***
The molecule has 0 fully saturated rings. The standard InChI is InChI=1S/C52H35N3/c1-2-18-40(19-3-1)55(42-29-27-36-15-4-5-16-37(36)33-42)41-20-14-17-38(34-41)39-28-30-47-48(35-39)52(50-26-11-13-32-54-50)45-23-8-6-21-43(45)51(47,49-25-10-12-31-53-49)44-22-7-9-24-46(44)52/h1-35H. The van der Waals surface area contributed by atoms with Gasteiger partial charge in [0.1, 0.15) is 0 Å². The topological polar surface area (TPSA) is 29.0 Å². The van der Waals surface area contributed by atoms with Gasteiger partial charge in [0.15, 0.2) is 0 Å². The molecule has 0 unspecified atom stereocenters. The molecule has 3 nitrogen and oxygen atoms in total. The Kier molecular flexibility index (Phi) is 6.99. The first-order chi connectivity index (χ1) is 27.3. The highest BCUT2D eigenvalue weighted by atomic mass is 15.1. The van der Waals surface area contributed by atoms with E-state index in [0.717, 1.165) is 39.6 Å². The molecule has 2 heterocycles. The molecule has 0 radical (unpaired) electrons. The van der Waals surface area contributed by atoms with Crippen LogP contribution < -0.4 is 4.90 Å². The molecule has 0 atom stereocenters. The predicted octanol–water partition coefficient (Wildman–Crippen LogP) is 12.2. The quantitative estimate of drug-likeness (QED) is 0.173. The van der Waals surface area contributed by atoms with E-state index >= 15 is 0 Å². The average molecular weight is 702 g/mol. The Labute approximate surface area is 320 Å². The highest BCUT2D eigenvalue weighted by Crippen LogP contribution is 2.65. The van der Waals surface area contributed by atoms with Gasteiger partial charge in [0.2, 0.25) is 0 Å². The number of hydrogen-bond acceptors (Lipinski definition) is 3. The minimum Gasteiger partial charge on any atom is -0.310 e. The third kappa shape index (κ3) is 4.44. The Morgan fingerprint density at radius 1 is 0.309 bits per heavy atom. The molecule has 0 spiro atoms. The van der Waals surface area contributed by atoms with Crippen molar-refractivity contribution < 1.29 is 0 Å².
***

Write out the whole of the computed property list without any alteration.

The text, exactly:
The molecule has 0 fully saturated rings. The standard InChI is InChI=1S/C52H35N3/c1-2-18-40(19-3-1)55(42-29-27-36-15-4-5-16-37(36)33-42)41-20-14-17-38(34-41)39-28-30-47-48(35-39)52(50-26-11-13-32-54-50)45-23-8-6-21-43(45)51(47,49-25-10-12-31-53-49)44-22-7-9-24-46(44)52/h1-35H. The van der Waals surface area contributed by atoms with Gasteiger partial charge in [0.1, 0.15) is 0 Å². The topological polar surface area (TPSA) is 29.0 Å². The van der Waals surface area contributed by atoms with Gasteiger partial charge in [0.15, 0.2) is 0 Å². The molecule has 0 unspecified atom stereocenters. The molecule has 3 nitrogen and oxygen atoms in total. The Kier molecular flexibility index (Phi) is 6.99. The first-order chi connectivity index (χ1) is 27.3. The highest BCUT2D eigenvalue weighted by atomic mass is 15.1. The van der Waals surface area contributed by atoms with E-state index in [0.717, 1.165) is 39.6 Å². The molecule has 2 heterocycles. The molecule has 0 radical (unpaired) electrons. The van der Waals surface area contributed by atoms with Crippen LogP contribution < -0.4 is 4.90 Å². The molecule has 0 atom stereocenters. The predicted octanol–water partition coefficient (Wildman–Crippen LogP) is 12.2. The quantitative estimate of drug-likeness (QED) is 0.173. The van der Waals surface area contributed by atoms with E-state index >= 15 is 0 Å². The average molecular weight is 702 g/mol. The Labute approximate surface area is 320 Å². The highest BCUT2D eigenvalue weighted by Crippen LogP contribution is 2.65. The van der Waals surface area contributed by atoms with Gasteiger partial charge in [0.2, 0.25) is 0 Å². The number of hydrogen-bond acceptors (Lipinski definition) is 3. The minimum Gasteiger partial charge on any atom is -0.310 e. The third kappa shape index (κ3) is 4.44. The Morgan fingerprint density at radius 1 is 0.309 bits per heavy atom. The molecule has 0 spiro atoms. The van der Waals surface area contributed by atoms with Crippen molar-refractivity contribution < 1.29 is 0 Å².